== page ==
Mesh isn’t the most popular stuff sack material, but it certainly comes in handy for the right applications. Unlike synthetic and Dyneema alternatives, mesh stuff sacks can drain water and are highly breathable, which makes them a great choice for storage of wet gear (swimming or snorkeling equipment, for example) or items that need to breathe, such as fresh food or dirty laundry. We also love mesh stuff sacks for long-term sleeping bag storage. Sea to Summit makes our favorite mesh stuff sacks, which come in a range of capacities from 1.5 to 20 liters.
There are a number of factors that help make a stuff sack more water-resistant or fully waterproof. A roll-top closure is the most identifiable feature: While not fully watertight (and therefore not submersible), roll-tops offer a lot more assurance against errant raindrops or splashes than drawstring closures. Next up is the stuff sack’s fabric. Dyneema is inherently waterproof, while nylon and polyester use coatings to keep water at bay—the most common of which are silicone, polyurethane (PU), and polyethylene (PE). Silicone-treated nylon (or silnylon) is the most lightweight and durable option (seen in the premium Sea to Summit Ultra-Sil collection), while we often see PU/PE used on the inside of stuff sacks. Most designs utilize one or both of these treatments and tack on a durable water repellent (DWR) finish to the outside, which prompts moisture to bead up and roll off the exterior rather than soak through.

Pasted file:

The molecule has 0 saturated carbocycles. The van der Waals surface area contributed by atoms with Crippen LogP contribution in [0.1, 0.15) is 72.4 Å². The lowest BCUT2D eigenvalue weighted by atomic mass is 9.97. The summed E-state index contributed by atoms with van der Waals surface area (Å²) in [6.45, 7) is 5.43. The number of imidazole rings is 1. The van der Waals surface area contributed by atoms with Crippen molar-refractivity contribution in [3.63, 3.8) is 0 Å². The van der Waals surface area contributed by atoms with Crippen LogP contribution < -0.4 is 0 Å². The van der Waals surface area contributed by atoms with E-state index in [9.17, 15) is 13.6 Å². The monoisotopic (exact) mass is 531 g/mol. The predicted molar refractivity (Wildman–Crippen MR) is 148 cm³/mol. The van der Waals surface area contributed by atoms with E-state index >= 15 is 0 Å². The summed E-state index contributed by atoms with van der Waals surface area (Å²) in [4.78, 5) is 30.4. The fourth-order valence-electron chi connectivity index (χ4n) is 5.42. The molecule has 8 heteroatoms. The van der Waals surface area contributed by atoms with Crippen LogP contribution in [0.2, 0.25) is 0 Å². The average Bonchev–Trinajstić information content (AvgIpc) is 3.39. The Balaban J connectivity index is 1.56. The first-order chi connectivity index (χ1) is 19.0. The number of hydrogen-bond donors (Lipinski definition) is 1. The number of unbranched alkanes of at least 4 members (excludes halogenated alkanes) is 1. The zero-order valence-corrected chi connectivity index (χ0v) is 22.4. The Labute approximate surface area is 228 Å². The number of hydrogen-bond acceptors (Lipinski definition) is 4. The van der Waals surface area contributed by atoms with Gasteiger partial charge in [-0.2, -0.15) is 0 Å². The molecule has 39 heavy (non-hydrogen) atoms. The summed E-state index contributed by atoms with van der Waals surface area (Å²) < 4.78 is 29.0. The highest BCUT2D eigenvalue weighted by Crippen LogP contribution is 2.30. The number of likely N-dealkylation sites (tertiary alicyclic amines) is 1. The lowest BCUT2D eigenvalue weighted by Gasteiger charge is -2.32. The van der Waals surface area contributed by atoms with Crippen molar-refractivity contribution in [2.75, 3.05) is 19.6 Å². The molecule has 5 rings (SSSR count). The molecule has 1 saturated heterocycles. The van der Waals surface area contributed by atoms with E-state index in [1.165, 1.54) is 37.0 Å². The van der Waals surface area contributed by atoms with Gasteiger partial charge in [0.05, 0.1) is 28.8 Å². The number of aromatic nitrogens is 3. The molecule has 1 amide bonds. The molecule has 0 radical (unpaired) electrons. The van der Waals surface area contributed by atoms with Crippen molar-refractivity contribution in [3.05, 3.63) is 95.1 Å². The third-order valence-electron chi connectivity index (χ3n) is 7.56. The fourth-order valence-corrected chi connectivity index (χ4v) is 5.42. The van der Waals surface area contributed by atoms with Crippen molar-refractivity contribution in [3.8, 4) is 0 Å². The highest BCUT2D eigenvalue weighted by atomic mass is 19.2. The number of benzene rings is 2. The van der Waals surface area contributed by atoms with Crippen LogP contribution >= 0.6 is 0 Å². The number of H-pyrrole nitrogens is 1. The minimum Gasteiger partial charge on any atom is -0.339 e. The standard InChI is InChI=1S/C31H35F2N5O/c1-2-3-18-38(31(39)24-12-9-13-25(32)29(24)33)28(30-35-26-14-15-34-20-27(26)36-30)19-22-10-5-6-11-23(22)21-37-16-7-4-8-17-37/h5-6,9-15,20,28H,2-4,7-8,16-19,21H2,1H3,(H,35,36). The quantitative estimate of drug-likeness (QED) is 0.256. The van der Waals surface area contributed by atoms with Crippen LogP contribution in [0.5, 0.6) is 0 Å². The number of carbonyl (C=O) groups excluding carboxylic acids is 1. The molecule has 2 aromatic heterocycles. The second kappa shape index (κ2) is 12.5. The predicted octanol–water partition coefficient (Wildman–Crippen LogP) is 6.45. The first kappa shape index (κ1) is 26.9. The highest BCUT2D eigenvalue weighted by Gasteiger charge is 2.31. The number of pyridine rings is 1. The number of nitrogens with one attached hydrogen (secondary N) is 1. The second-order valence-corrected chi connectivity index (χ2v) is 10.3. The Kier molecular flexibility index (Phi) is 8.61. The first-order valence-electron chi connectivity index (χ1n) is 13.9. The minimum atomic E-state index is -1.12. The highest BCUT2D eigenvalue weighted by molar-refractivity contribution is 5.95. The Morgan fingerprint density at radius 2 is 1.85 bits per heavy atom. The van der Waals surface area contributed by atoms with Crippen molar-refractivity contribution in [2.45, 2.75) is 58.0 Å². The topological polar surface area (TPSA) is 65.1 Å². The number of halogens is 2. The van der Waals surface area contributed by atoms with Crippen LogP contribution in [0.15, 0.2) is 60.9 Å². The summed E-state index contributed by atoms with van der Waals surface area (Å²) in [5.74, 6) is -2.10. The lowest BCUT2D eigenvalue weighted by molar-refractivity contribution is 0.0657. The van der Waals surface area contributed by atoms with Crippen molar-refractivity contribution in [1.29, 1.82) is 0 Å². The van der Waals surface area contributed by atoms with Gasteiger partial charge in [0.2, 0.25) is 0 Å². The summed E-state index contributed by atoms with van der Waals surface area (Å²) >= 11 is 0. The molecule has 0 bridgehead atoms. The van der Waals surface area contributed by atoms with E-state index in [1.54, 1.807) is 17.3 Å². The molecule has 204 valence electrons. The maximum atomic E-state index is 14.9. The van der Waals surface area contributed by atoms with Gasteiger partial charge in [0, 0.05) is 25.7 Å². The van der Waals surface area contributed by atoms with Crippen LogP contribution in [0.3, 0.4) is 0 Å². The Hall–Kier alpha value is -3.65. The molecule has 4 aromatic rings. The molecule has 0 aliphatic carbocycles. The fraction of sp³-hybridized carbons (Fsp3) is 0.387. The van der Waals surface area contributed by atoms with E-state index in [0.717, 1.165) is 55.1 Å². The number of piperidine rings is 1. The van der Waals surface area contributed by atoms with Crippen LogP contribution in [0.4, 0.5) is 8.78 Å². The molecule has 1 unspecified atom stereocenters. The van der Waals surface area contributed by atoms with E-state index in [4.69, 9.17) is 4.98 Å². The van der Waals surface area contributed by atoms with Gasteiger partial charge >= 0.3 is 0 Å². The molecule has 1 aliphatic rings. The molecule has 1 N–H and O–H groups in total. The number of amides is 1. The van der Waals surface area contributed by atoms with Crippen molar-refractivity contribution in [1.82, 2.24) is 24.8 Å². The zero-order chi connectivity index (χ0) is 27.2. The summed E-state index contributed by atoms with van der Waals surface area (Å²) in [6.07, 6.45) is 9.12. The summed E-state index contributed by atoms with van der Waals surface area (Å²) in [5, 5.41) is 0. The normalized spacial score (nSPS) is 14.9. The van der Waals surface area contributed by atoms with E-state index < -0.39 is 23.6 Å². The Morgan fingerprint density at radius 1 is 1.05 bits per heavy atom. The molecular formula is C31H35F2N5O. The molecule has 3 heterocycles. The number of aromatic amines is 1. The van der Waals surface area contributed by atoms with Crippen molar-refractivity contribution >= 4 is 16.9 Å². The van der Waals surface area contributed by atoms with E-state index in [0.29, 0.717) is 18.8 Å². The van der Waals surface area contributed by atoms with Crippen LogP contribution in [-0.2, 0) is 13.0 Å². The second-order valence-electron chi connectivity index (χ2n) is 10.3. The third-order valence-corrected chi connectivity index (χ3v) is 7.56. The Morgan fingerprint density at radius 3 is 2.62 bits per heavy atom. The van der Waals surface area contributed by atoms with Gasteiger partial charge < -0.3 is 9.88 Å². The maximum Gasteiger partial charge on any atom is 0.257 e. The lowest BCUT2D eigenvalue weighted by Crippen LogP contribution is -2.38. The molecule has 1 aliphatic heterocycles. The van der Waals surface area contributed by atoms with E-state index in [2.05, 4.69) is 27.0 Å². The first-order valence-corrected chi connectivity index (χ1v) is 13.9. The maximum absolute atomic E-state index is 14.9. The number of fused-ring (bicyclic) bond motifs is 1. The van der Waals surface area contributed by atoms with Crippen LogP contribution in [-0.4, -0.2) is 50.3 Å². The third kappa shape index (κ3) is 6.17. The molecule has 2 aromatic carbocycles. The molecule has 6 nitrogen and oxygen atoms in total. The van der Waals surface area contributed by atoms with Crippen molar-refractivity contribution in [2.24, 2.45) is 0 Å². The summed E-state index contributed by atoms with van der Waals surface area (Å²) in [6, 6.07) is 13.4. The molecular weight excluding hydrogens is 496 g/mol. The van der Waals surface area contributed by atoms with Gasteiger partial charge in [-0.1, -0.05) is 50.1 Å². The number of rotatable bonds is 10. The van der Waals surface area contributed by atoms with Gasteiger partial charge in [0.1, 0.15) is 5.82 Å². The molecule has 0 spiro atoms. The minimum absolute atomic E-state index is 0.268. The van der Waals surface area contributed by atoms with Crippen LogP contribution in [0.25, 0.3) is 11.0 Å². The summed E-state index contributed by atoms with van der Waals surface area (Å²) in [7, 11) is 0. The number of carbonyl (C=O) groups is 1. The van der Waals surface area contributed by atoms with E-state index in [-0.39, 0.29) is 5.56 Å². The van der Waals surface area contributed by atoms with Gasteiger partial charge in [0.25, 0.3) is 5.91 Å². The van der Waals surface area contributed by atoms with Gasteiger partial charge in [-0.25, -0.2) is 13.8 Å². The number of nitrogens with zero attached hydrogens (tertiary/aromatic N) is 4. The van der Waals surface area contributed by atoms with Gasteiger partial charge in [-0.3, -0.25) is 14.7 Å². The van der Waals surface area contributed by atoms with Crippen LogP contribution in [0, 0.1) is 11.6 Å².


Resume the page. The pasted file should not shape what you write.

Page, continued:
Finally, in order to be considered watertight, a stuff sack’s seams must also be taped. Taken together, waterproof stuff sacks are those that use a roll-top closure, waterproof fabric(s), and taped seams, such as the Hyperlite Roll-Top or Sea to Summit Lightweight Dry Bag. In contrast, Sea to Summit’s drawstring offerings (like the Lightweight Stuff Sack) feature coatings for water resistance but forgo taped seams and watertight closures.